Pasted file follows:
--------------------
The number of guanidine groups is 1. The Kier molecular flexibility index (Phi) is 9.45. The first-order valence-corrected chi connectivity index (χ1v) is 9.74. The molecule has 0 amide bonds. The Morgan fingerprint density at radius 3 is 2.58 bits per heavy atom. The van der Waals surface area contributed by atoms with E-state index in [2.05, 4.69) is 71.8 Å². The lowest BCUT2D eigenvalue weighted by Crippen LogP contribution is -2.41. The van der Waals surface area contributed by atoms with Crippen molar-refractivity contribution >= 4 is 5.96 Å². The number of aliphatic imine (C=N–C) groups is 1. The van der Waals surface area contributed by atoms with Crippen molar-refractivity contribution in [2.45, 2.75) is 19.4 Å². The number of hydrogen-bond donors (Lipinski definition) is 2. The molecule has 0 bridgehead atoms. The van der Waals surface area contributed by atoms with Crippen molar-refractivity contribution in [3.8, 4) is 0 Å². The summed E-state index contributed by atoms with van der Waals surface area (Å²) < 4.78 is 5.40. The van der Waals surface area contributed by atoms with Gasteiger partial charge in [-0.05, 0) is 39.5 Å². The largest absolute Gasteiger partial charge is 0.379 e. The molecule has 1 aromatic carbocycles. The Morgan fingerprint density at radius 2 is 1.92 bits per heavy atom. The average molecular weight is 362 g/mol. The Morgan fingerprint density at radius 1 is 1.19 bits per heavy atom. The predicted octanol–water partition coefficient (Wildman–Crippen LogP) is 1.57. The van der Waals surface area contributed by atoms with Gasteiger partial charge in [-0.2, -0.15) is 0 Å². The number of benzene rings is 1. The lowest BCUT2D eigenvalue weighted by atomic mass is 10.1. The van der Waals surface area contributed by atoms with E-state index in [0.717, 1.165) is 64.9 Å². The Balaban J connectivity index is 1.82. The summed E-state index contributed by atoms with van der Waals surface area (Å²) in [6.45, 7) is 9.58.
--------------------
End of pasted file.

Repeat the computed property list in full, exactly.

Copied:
The number of guanidine groups is 1. The Kier molecular flexibility index (Phi) is 9.45. The first-order valence-corrected chi connectivity index (χ1v) is 9.74. The molecule has 0 amide bonds. The Morgan fingerprint density at radius 3 is 2.58 bits per heavy atom. The van der Waals surface area contributed by atoms with E-state index in [2.05, 4.69) is 71.8 Å². The lowest BCUT2D eigenvalue weighted by Crippen LogP contribution is -2.41. The van der Waals surface area contributed by atoms with Crippen molar-refractivity contribution >= 4 is 5.96 Å². The number of aliphatic imine (C=N–C) groups is 1. The van der Waals surface area contributed by atoms with Crippen molar-refractivity contribution in [2.45, 2.75) is 19.4 Å². The number of hydrogen-bond donors (Lipinski definition) is 2. The molecule has 0 bridgehead atoms. The van der Waals surface area contributed by atoms with Crippen molar-refractivity contribution in [3.8, 4) is 0 Å². The summed E-state index contributed by atoms with van der Waals surface area (Å²) < 4.78 is 5.40. The van der Waals surface area contributed by atoms with Gasteiger partial charge in [-0.05, 0) is 39.5 Å². The largest absolute Gasteiger partial charge is 0.379 e. The molecule has 1 aromatic carbocycles. The Morgan fingerprint density at radius 2 is 1.92 bits per heavy atom. The average molecular weight is 362 g/mol. The Morgan fingerprint density at radius 1 is 1.19 bits per heavy atom. The predicted octanol–water partition coefficient (Wildman–Crippen LogP) is 1.57. The van der Waals surface area contributed by atoms with Gasteiger partial charge in [-0.2, -0.15) is 0 Å². The number of benzene rings is 1. The lowest BCUT2D eigenvalue weighted by atomic mass is 10.1. The van der Waals surface area contributed by atoms with E-state index in [0.717, 1.165) is 64.9 Å². The Balaban J connectivity index is 1.82. The summed E-state index contributed by atoms with van der Waals surface area (Å²) in [6.45, 7) is 9.58.